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OCD Therapists

OCD therapy

More on OCD...

Mental health counseling is a valuable tool for you if you are struggling with obsessive-compulsive disorder (OCD). 


Some of the benefits of mental health counseling for OCD include:

  • Understanding OCD: I will help you better understand the nature of your OCD and the underlying psychological and neurobiological factors contributing to your symptoms.

  • Developing coping skills: I will help you develop effective coping skills and strategies to manage OCD symptoms, such as exposure and response prevention therapy, and more.

  • Reducing anxiety: I will help you reduce anxiety associated with OCD, which can interfere with your daily life and relationships.

  • Improving quality of life: I will help you learn how to live a fulfilling life despite OCD symptoms, allowing you to engage in activities that you value and care about.

  • Identifying triggers: I will help you identify triggers that exacerbate your OCD symptoms, allowing you to better manage and prevent symptom relapse.

  • Addressing co-occurring disorders: I will help you address any co-occurring/co-existing mental health disorders, such as anxiety or depression, which may exacerbate your OCD symptoms.

  • Addressing family and relationship issues: I will also help you address any family or relationship issues that may be impacting your OCD symptoms, as well as provide support and education for family members.


Overall, mental health counseling is an important treatment modality for you to navigate and conquer the challenges that OCD brings. It can help them better understand their symptoms, develop effective coping strategies, and improve their quality of life. Working with a mental health professional, individuals with OCD can learn to manage their symptoms, decrease anxiety, and live more fulfilling and satisfying lives.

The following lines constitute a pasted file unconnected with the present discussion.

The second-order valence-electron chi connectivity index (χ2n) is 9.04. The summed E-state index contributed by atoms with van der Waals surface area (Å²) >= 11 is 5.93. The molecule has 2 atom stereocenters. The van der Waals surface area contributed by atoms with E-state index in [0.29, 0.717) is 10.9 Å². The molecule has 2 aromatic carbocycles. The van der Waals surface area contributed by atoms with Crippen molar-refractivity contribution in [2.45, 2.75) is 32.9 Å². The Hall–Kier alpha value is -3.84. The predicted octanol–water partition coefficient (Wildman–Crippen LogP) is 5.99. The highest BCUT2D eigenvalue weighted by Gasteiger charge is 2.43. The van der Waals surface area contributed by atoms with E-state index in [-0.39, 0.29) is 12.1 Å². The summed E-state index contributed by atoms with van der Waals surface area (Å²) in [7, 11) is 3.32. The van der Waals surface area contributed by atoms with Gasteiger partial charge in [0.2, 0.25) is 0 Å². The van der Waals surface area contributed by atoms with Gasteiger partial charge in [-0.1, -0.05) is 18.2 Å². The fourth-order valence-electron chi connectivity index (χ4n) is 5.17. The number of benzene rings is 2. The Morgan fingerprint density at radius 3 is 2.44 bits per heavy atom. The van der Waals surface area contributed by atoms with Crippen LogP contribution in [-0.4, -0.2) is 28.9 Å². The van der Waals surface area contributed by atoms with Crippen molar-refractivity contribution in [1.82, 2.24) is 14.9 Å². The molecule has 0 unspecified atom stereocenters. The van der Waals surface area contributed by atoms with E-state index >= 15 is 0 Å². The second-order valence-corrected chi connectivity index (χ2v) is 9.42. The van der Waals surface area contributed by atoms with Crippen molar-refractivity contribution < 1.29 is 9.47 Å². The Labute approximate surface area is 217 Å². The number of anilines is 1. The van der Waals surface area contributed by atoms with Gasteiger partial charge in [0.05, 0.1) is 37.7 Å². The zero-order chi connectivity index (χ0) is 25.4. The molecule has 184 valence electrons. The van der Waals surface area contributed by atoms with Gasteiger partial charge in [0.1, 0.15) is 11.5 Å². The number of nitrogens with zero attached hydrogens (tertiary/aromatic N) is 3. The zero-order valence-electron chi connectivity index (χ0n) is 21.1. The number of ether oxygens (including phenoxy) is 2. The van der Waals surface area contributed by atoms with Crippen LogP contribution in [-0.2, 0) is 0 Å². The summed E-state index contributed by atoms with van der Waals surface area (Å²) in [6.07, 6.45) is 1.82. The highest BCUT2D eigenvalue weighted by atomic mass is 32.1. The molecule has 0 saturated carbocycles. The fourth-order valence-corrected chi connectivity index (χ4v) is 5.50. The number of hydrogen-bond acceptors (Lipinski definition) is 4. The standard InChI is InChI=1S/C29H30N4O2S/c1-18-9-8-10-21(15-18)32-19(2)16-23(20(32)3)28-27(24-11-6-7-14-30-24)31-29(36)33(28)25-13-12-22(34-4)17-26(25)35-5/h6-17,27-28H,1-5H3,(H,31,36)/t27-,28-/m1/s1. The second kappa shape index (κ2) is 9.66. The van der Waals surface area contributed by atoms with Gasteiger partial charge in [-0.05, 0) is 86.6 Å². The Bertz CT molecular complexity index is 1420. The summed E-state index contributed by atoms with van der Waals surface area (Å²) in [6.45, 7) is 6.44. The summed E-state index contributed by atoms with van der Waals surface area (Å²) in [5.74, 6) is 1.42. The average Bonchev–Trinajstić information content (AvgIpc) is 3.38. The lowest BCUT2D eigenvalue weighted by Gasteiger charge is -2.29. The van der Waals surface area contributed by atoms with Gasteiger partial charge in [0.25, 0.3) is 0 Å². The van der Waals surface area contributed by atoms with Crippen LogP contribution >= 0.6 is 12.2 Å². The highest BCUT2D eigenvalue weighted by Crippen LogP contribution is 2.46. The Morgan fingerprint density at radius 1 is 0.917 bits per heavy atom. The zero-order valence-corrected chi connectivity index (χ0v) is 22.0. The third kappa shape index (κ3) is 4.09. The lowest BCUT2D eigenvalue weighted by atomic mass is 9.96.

Here are some symptoms that are associated with OCD:

  • Obsessions: Intrusive, unwanted, and persistent thoughts, images, or impulses that are distressing and difficult to control.  Some thought content can be: fear of contamination, doubts about safety or harm, or unacceptable sexual or religious thoughts. 

  • Compulsions: Repetitive behaviors or even mental acts that you feel driven to perform in response to obsessions, such as excessive cleaning or washing, checking, counting, or arranging things in a particular order.

  • Fear of harm: Fear of causing harm to oneself or others or being responsible for a negative outcome due to the obsessions.

  • Avoidance: Avoidance of situations, people, or objects that trigger the obsessions or compulsions, such as avoiding shaking hands or going to crowded places.

  • Time-consuming: Performing compulsions take up a significant amount of time, disrupting daily life and causing distress.

  • Disruption and interference of functioning: OCD can interfere with work, school, and relationships, causing significant distress and impairing daily functioning.

  • Guilt and shame: People with OCD often feel guilty or ashamed of their obsessions and compulsions, which can lead to social isolation and further anxiety.


It's important to note that OCD is a condition that can worsen over time if left untreated. If you or someone you know is experiencing symptoms of OCD, it's important to seek professional help from a mental health provider.

Note: Symptoms and descriptions are listed to help you connect with the mental health services that work for you, for instance, this is listed as this is an area that Better Minds Counseling & Services serves and specializes in.  This is not meant for self-diagnosing.

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